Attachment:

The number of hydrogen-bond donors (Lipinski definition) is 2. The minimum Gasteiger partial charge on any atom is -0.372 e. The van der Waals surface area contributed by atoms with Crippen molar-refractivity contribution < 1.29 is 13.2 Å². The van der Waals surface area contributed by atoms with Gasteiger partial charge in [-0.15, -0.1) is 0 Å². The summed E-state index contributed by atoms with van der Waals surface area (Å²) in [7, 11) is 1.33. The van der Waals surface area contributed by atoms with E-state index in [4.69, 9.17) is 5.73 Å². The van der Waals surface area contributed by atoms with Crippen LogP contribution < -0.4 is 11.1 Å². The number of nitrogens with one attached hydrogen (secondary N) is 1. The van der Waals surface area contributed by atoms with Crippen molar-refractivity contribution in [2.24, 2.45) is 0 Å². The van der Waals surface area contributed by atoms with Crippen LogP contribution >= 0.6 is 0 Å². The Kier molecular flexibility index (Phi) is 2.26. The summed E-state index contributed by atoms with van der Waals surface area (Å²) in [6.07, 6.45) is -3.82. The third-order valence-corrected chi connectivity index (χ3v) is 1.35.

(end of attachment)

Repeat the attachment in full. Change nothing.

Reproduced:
The number of hydrogen-bond donors (Lipinski definition) is 2. The minimum Gasteiger partial charge on any atom is -0.372 e. The van der Waals surface area contributed by atoms with Crippen molar-refractivity contribution < 1.29 is 13.2 Å². The van der Waals surface area contributed by atoms with Gasteiger partial charge in [-0.15, -0.1) is 0 Å². The summed E-state index contributed by atoms with van der Waals surface area (Å²) in [7, 11) is 1.33. The van der Waals surface area contributed by atoms with E-state index in [4.69, 9.17) is 5.73 Å². The van der Waals surface area contributed by atoms with Crippen LogP contribution < -0.4 is 11.1 Å². The number of nitrogens with one attached hydrogen (secondary N) is 1. The van der Waals surface area contributed by atoms with Crippen molar-refractivity contribution in [2.24, 2.45) is 0 Å². The van der Waals surface area contributed by atoms with Crippen LogP contribution >= 0.6 is 0 Å². The Kier molecular flexibility index (Phi) is 2.26. The summed E-state index contributed by atoms with van der Waals surface area (Å²) in [6.07, 6.45) is -3.82. The third-order valence-corrected chi connectivity index (χ3v) is 1.35.